“Well, I guess she wanted you to be different than other Megans. Your name, Meghann, means ‘strong’. And your last name, Maddox, means ‘good’. That means you have a good heart, and a strong will, or something like that.” Aunt Mabel took another bite of chicken and said, “Now, does ‘Meggie’ sound strong to you? It doesn’t to me. And the other, Meg, sounds like a spice; nutmeg, ya know? I like Meghann; it’s a good, strong name, no pun intended.”
Meghann took a moment to let that all soak in. Her name meant good and strong. She liked the good part; she tried to be good most of the time. She wasn’t sure about the strong, though. She was pretty puny, in her opinion.
“How do you know so much?” Meghann asked around a mouthful of potatoes.
Aunt Mabel just laughed. “I have a lot of time to read.” After they had finished dinner and done their dishes, Aunt Mabel announced it was time for bed. “You don’t have to sleep if you aren’t ready, but crawl up in that bed anyhow. I don’t like it when people prowl around at night. I am going to have a bath, and get in bed myself. Goodnight, young lady.”
“Good night, Aunt Mabel. Sleep tight.”
As Meghann crawled between the sheets, she spotted the book she had set aside earlier. It was really a pretty book. She picked it up and saw again, the wonderfully painted forest on the front. Maybe I will stay up for a bit, she thought. ‘I’m sure it’s not a very good book. It probably has a pretty cover just to fool you into reading it’, she told herself.
She sat back in the bed, tucking her feet under the quilt and opened the book to the first page.
‘Heed this warning dear reader’, it started. ‘For you must not read this book if you are not a believer. Elves, fairies, goblins and more, make their homes in these pages; so if you don’t believe, turn away. To stay and learn, is to know the secrets of this realm, and only a champion of elves and a defender of fairies should share in this knowledge. YOU HAVE BEEN WARNED!’
Well, that was a bit corny, Meghann thought. I mean, no one really believes in elves and fairies. It was a fun thought, but she was no idiot. Did they really expect her to just put the book down and walk away? Oh, that’s the catch! Of course no one would put it down, so therefore anyone who reads it would be a believer by default – clever.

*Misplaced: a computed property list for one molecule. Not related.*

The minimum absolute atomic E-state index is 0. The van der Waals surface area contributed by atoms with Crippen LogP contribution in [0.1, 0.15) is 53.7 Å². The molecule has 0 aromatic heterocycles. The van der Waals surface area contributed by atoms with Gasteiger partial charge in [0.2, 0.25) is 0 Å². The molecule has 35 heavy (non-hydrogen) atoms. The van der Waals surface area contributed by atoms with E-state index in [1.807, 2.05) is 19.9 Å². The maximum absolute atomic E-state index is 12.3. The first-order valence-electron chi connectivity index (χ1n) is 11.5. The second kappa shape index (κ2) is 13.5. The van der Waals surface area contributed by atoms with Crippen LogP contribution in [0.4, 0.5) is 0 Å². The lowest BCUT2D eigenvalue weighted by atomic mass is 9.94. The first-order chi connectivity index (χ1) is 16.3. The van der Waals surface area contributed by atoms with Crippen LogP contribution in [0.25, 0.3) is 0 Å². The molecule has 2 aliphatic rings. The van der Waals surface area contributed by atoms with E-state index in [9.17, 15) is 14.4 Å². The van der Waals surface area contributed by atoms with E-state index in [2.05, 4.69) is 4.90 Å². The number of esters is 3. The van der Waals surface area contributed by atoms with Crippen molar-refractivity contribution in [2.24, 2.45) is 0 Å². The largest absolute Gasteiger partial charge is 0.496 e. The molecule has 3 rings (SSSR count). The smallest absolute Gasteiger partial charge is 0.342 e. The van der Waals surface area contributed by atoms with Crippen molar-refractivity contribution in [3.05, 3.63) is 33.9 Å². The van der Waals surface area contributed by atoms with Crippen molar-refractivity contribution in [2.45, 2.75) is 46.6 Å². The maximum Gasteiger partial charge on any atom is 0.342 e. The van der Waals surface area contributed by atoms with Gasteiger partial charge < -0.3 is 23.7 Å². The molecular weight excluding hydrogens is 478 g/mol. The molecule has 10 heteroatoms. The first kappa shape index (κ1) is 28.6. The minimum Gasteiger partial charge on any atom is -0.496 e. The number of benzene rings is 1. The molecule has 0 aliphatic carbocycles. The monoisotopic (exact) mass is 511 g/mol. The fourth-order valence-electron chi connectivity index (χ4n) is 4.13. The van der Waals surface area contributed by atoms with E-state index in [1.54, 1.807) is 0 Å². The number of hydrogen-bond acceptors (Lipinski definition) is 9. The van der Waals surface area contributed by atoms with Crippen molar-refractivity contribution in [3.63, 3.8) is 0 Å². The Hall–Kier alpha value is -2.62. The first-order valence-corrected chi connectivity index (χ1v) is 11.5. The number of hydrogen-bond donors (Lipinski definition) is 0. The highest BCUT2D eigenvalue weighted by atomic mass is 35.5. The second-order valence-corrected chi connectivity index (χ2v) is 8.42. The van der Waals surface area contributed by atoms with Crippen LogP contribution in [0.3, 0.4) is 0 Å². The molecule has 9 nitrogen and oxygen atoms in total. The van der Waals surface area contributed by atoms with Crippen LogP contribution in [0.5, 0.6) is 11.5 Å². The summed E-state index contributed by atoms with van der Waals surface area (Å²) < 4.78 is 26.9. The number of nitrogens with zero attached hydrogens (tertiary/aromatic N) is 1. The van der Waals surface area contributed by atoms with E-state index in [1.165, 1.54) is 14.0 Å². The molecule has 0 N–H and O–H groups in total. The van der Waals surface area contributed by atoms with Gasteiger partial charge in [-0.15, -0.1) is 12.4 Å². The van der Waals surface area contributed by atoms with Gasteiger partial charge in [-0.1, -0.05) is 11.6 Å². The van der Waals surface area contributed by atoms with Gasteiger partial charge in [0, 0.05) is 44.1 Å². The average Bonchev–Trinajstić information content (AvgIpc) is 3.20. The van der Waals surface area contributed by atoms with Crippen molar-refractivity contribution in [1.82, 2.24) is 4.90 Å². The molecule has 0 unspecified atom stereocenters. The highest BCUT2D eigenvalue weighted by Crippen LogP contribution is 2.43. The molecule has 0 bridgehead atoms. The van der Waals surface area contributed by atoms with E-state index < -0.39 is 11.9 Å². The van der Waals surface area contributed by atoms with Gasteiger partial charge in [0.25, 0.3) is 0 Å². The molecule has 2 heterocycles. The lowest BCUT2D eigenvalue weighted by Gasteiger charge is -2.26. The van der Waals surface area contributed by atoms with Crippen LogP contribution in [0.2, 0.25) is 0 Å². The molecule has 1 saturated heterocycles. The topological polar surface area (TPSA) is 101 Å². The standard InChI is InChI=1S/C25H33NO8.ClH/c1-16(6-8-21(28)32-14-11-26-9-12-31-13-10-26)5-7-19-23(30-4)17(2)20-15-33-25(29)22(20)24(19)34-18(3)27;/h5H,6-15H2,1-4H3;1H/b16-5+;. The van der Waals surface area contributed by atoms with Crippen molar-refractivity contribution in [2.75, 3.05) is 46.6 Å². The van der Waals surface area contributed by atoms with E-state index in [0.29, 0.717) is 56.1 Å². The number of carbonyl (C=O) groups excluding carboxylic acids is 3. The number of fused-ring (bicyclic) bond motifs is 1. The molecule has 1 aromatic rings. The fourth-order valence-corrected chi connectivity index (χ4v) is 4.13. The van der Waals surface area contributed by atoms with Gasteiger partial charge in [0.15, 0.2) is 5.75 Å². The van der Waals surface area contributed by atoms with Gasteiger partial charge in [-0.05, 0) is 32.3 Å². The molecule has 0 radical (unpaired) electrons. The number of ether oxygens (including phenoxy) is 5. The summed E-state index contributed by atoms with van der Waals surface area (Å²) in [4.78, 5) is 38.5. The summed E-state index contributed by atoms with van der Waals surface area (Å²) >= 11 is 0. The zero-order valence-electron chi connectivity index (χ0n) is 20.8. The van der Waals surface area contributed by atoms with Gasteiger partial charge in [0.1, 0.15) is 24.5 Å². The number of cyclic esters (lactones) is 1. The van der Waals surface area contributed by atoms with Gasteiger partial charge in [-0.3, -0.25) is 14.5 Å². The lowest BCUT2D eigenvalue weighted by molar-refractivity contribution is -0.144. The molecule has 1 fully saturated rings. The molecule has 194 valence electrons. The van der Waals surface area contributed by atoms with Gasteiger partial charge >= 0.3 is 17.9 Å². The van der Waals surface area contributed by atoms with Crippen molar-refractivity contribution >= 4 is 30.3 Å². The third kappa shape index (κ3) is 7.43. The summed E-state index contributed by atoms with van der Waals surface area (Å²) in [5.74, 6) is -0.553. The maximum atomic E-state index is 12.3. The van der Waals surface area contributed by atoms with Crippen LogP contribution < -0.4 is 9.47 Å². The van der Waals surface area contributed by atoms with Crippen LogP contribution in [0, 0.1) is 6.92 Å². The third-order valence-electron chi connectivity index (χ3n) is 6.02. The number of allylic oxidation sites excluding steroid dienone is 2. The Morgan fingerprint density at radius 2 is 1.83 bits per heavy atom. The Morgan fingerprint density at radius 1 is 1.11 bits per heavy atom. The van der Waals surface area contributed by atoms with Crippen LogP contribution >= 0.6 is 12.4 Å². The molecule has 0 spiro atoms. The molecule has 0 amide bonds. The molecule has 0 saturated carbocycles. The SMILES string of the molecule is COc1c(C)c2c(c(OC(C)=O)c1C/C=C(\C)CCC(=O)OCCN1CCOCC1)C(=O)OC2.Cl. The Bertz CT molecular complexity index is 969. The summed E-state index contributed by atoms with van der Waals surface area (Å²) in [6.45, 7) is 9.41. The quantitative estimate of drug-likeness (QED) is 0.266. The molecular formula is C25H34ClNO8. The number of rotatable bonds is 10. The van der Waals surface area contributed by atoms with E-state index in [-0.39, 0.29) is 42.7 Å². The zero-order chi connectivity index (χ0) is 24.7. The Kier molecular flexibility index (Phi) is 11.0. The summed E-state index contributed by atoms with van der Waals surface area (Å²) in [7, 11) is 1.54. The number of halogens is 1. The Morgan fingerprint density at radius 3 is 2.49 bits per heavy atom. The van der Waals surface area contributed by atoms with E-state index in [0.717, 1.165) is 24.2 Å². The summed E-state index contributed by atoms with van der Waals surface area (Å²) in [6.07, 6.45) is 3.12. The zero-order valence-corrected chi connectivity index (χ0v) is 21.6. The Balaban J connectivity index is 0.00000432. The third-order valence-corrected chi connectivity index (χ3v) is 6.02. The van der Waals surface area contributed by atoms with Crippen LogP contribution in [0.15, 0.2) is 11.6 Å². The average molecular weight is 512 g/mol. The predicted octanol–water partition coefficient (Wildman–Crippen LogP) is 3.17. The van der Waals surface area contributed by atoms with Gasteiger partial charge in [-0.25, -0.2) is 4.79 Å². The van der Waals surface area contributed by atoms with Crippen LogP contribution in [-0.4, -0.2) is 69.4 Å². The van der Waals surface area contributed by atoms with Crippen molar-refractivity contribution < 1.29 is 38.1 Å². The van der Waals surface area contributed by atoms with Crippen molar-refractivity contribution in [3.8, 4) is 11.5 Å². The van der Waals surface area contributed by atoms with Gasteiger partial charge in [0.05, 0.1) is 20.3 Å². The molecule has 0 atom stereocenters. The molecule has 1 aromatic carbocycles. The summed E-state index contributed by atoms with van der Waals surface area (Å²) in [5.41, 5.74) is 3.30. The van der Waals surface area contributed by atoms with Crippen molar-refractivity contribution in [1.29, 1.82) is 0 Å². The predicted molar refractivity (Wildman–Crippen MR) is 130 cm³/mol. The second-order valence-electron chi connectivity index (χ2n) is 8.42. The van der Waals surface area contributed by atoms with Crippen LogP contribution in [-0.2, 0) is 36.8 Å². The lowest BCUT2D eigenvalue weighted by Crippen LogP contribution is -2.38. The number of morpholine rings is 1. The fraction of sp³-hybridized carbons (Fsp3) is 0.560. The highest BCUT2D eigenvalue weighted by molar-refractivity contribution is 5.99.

She turned to chapter one and started to read. It wasn’t really a story. It was more of a travel manual she thought after a few pages. The book described a place called ‘Oberon’, a realm of elves, fairies, and other things. It said that the kingdom of elves was located in a vast forest, and that many different species lived in the areas surrounding it. It warned travelers to beware of harpies and goblins that would attack unsuspecting visitors without any notice.
It went on to say that although the fairies were friendly enough, not to cheat them or cross them in any way. Although they were small, they could be quite dangerous if angered.
The book mentioned other creatures as well. Some that she had heard of, and some she had not.
Meghann’s eyes began to get heavy halfway through the first chapter. She marked her page with a pink hair ribbon and closed the book. She sat it on the bedside table, and turned off the lamp. As she snuggled down into the pillows, she thought about what an odd storybook it was. It was called Elfin Lore, but she hadn’t read a single story.
It should have been called ‘Load of Junk’, she thought as she drifted off to sleep.
Sometime in the middle of the night, she wasn’t exactly sure when, Meghann sensed something happening. It felt like someone was looking at her; the hairs on the back of her neck were standing up. She sat up in bed, at first not sure where she was. She looked around, and her heart stopped for a moment. She knew the lights were all out. It was supposed to be pitch black in her room. Instead, the room was lit up and glowing blue.
On the bedside table, the pages of the book she had been reading were pulsating with a blue light. Meghann rubbed her eyes. It was still there. Her heart began to pound. Her palms began to sweat. She leaned forward to peer at the book more closely. The prettily painted cover of the forest was there, but it had something new. She picked the book up and sat it in her lap, as she tried to figure out what the little blue dot on the cover was.
As she watched, the little dot got closer. No, that’s not right, she thought. It got bigger. It couldn’t get closer, it was on a flat surface. But it was getting bigger, and it was definitely moving. The blue dot zigzagged across the cover, and a few times disappeared, as if behind one of the trees in the picture. Meghann was so mesmerized by it, that she forgot to be frightened. It continued to get bigger, and it was glowing like the pages. Finally it was big enough for Meghann to make out what the blue dot was. It was a tiny, flying boy! Finally, he paused and hovered at the front of the picture.
Meghann nearly threw the book when he turned and looked right at her, as if he could see her. Impossible! He was a picture. He couldn’t be real. But then he winked.